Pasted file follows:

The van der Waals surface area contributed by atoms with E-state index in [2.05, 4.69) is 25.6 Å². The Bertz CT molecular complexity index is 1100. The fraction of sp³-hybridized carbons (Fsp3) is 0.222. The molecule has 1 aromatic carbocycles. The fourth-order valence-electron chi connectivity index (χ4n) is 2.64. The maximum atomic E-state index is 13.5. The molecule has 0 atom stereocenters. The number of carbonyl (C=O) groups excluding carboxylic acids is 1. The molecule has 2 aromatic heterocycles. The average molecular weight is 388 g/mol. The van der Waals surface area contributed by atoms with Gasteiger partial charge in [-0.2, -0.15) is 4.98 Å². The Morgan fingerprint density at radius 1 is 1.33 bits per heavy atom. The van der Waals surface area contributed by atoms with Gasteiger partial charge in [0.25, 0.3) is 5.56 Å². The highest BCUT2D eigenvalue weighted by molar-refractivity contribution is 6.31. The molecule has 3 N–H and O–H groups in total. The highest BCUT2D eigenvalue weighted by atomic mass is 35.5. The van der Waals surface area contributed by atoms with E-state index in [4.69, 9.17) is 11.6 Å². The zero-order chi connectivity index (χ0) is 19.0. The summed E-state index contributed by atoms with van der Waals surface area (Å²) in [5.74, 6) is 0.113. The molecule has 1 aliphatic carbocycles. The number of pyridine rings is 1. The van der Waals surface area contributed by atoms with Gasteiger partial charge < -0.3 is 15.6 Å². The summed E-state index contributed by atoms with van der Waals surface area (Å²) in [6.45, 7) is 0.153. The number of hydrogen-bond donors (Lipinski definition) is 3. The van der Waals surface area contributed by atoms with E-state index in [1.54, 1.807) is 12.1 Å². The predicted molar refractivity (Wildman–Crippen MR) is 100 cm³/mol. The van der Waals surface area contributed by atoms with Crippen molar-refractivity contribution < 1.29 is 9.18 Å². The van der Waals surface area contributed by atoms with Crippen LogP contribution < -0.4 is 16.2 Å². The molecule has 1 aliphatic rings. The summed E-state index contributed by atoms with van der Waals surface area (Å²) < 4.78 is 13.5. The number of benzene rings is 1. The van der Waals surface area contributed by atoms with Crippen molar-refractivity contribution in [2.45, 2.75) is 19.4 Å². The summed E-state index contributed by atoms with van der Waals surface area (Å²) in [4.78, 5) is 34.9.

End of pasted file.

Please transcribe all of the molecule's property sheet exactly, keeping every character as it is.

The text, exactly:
The van der Waals surface area contributed by atoms with E-state index in [2.05, 4.69) is 25.6 Å². The Bertz CT molecular complexity index is 1100. The fraction of sp³-hybridized carbons (Fsp3) is 0.222. The molecule has 1 aromatic carbocycles. The fourth-order valence-electron chi connectivity index (χ4n) is 2.64. The maximum atomic E-state index is 13.5. The molecule has 0 atom stereocenters. The number of carbonyl (C=O) groups excluding carboxylic acids is 1. The molecule has 2 aromatic heterocycles. The average molecular weight is 388 g/mol. The van der Waals surface area contributed by atoms with Gasteiger partial charge in [-0.2, -0.15) is 4.98 Å². The Morgan fingerprint density at radius 1 is 1.33 bits per heavy atom. The van der Waals surface area contributed by atoms with Gasteiger partial charge in [0.25, 0.3) is 5.56 Å². The highest BCUT2D eigenvalue weighted by molar-refractivity contribution is 6.31. The molecule has 3 N–H and O–H groups in total. The highest BCUT2D eigenvalue weighted by atomic mass is 35.5. The van der Waals surface area contributed by atoms with E-state index in [4.69, 9.17) is 11.6 Å². The zero-order chi connectivity index (χ0) is 19.0. The summed E-state index contributed by atoms with van der Waals surface area (Å²) in [5.74, 6) is 0.113. The molecule has 1 aliphatic carbocycles. The number of pyridine rings is 1. The van der Waals surface area contributed by atoms with Gasteiger partial charge < -0.3 is 15.6 Å². The summed E-state index contributed by atoms with van der Waals surface area (Å²) in [6.45, 7) is 0.153. The number of hydrogen-bond donors (Lipinski definition) is 3. The van der Waals surface area contributed by atoms with E-state index in [1.54, 1.807) is 12.1 Å². The predicted molar refractivity (Wildman–Crippen MR) is 100 cm³/mol. The van der Waals surface area contributed by atoms with Crippen molar-refractivity contribution < 1.29 is 9.18 Å². The van der Waals surface area contributed by atoms with Crippen LogP contribution < -0.4 is 16.2 Å². The molecule has 1 aliphatic rings. The summed E-state index contributed by atoms with van der Waals surface area (Å²) < 4.78 is 13.5. The number of benzene rings is 1. The van der Waals surface area contributed by atoms with Crippen molar-refractivity contribution in [2.45, 2.75) is 19.4 Å². The summed E-state index contributed by atoms with van der Waals surface area (Å²) in [4.78, 5) is 34.9.